Surging cereal export prices brought the FAO Food Price Index to a two-year high in January. The Index rose 2.1 percent above its December level, to 173.8 points. This is the highest level seen since February 2015 and as much as 24.5 points above its January 2016 level.
The global population is expected to grow to more than 9 billion people by 2050. In such a scenario, ensuring the availability of and access to affordable and nutritious food will be a major challenge.
In the lead-up to last week’s G20 Agriculture Ministers Meeting, held in Berlin from January 20-22, the T20 Task Force released a policy brief calling for improved policymaking for sustainable land and water use. The authors highlighted that integrated resource-use policies are essential to achieving sustainable agricultural and ending hunger worldwide.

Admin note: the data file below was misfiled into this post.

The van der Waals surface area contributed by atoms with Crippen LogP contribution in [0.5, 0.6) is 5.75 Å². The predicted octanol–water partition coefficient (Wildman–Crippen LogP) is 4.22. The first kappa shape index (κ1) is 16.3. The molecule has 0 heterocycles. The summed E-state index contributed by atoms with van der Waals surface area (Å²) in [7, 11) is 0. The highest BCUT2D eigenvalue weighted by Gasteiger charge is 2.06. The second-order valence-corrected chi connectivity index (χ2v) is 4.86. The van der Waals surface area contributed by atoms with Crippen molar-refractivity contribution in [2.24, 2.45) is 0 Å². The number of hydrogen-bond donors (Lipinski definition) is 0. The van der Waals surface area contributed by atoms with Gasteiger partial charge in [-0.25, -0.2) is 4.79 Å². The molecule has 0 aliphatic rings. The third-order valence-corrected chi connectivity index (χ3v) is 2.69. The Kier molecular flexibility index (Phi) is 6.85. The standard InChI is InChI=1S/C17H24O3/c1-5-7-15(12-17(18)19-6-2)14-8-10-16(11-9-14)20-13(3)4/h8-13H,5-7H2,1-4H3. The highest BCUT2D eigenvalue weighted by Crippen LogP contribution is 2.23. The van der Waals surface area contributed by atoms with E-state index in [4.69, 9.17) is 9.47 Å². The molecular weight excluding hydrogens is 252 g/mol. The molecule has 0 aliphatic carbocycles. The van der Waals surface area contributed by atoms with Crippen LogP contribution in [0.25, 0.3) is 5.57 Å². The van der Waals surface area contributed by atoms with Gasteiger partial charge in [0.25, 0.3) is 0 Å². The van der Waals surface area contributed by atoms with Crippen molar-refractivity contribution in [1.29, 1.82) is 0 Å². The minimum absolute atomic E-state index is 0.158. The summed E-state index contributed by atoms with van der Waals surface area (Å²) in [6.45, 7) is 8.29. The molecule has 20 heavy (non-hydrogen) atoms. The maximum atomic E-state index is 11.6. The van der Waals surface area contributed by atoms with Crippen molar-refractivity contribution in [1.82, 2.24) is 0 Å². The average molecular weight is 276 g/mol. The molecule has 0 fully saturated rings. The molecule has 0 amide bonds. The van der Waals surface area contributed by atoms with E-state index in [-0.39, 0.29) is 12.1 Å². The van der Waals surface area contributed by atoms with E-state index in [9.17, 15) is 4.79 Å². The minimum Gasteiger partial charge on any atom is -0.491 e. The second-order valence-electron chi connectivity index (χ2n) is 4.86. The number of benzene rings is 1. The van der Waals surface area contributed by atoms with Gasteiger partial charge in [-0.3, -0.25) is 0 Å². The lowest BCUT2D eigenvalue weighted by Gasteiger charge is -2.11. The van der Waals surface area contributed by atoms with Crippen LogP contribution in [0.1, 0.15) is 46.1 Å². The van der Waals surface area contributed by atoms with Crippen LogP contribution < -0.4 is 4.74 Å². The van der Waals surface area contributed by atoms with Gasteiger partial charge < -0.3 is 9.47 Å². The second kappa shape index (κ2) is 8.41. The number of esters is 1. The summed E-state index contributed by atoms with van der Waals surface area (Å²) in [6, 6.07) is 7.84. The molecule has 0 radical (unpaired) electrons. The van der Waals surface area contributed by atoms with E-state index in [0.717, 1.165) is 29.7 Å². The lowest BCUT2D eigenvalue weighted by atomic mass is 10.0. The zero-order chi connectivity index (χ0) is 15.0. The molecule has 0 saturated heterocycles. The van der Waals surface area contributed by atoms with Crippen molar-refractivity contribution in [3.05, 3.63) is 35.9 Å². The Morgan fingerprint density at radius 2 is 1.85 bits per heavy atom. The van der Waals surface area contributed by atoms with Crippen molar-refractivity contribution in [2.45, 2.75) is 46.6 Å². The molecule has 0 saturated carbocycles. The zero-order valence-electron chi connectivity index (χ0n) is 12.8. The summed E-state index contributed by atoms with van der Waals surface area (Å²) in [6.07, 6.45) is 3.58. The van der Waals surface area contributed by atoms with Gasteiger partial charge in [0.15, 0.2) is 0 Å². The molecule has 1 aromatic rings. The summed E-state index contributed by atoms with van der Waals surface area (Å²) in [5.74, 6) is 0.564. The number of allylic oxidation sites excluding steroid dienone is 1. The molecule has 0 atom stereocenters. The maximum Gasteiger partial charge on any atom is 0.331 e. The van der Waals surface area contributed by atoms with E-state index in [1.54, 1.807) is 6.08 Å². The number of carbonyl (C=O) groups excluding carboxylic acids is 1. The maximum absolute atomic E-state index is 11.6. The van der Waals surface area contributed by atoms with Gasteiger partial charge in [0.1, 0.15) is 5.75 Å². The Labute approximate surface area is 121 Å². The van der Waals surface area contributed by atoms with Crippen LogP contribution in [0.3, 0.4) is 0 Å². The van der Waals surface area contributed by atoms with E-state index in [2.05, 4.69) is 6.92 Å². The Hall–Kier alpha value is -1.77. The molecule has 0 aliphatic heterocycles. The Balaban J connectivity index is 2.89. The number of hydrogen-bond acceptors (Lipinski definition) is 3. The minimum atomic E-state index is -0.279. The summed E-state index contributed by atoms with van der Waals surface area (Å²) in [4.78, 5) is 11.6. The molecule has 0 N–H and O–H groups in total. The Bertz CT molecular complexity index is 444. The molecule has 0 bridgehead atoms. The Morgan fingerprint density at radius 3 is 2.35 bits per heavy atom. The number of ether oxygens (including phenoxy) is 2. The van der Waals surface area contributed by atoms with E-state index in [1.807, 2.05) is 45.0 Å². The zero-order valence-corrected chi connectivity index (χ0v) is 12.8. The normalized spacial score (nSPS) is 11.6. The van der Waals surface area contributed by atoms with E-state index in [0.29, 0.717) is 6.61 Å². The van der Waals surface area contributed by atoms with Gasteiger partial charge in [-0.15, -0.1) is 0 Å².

The G20 Agriculture Ministers met in Berlin on January 22 to discuss the ways in which the members can support stable supplies of safe, nutritious and affordable food for the global population.
Climate change, disease outbreaks, price spikes, conflict - resilience to such shocks has become a widespread goal among development practitioners and policymakers, but what exactly is resilience? How can we define resilience and how can it be measured to ensure that programs and policies aimed at increasing poor populations’ resilience to shocks truly enhance food security and overall welfare?